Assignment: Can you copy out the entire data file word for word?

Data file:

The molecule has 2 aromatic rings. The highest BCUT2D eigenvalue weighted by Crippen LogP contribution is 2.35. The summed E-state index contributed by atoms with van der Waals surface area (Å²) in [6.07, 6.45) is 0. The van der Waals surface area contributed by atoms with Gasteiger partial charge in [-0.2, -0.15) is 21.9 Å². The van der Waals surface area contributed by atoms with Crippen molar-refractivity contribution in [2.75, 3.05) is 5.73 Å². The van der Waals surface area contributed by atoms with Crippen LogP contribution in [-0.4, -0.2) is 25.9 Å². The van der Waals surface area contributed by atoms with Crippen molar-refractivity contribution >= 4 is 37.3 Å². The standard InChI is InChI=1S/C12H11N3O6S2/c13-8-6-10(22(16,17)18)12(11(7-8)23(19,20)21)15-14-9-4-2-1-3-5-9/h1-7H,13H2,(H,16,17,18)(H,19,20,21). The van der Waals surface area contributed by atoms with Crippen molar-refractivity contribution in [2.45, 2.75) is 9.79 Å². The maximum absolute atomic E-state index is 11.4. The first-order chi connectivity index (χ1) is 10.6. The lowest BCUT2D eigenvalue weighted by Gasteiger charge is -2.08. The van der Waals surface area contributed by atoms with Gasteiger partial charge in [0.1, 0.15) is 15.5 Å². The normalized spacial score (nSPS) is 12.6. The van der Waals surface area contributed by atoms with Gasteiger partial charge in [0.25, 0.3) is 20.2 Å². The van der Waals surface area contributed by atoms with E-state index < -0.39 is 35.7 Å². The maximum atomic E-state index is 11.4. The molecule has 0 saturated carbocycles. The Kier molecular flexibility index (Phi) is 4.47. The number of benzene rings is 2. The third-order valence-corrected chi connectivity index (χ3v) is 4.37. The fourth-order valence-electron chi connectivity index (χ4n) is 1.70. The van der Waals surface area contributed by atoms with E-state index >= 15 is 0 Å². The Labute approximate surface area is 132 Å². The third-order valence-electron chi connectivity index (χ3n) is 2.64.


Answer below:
The molecule has 2 aromatic rings. The highest BCUT2D eigenvalue weighted by Crippen LogP contribution is 2.35. The summed E-state index contributed by atoms with van der Waals surface area (Å²) in [6.07, 6.45) is 0. The van der Waals surface area contributed by atoms with Gasteiger partial charge in [-0.2, -0.15) is 21.9 Å². The van der Waals surface area contributed by atoms with Crippen molar-refractivity contribution in [2.75, 3.05) is 5.73 Å². The van der Waals surface area contributed by atoms with Crippen LogP contribution in [-0.4, -0.2) is 25.9 Å². The van der Waals surface area contributed by atoms with Crippen molar-refractivity contribution >= 4 is 37.3 Å². The standard InChI is InChI=1S/C12H11N3O6S2/c13-8-6-10(22(16,17)18)12(11(7-8)23(19,20)21)15-14-9-4-2-1-3-5-9/h1-7H,13H2,(H,16,17,18)(H,19,20,21). The van der Waals surface area contributed by atoms with Crippen molar-refractivity contribution in [2.45, 2.75) is 9.79 Å². The maximum absolute atomic E-state index is 11.4. The first-order chi connectivity index (χ1) is 10.6. The lowest BCUT2D eigenvalue weighted by Gasteiger charge is -2.08. The van der Waals surface area contributed by atoms with Gasteiger partial charge in [0.1, 0.15) is 15.5 Å². The normalized spacial score (nSPS) is 12.6. The van der Waals surface area contributed by atoms with Gasteiger partial charge in [0.25, 0.3) is 20.2 Å². The van der Waals surface area contributed by atoms with E-state index < -0.39 is 35.7 Å². The maximum atomic E-state index is 11.4. The molecule has 0 saturated carbocycles. The Kier molecular flexibility index (Phi) is 4.47. The number of benzene rings is 2. The third-order valence-corrected chi connectivity index (χ3v) is 4.37. The fourth-order valence-electron chi connectivity index (χ4n) is 1.70. The van der Waals surface area contributed by atoms with E-state index >= 15 is 0 Å². The Labute approximate surface area is 132 Å². The third-order valence-electron chi connectivity index (χ3n) is 2.64.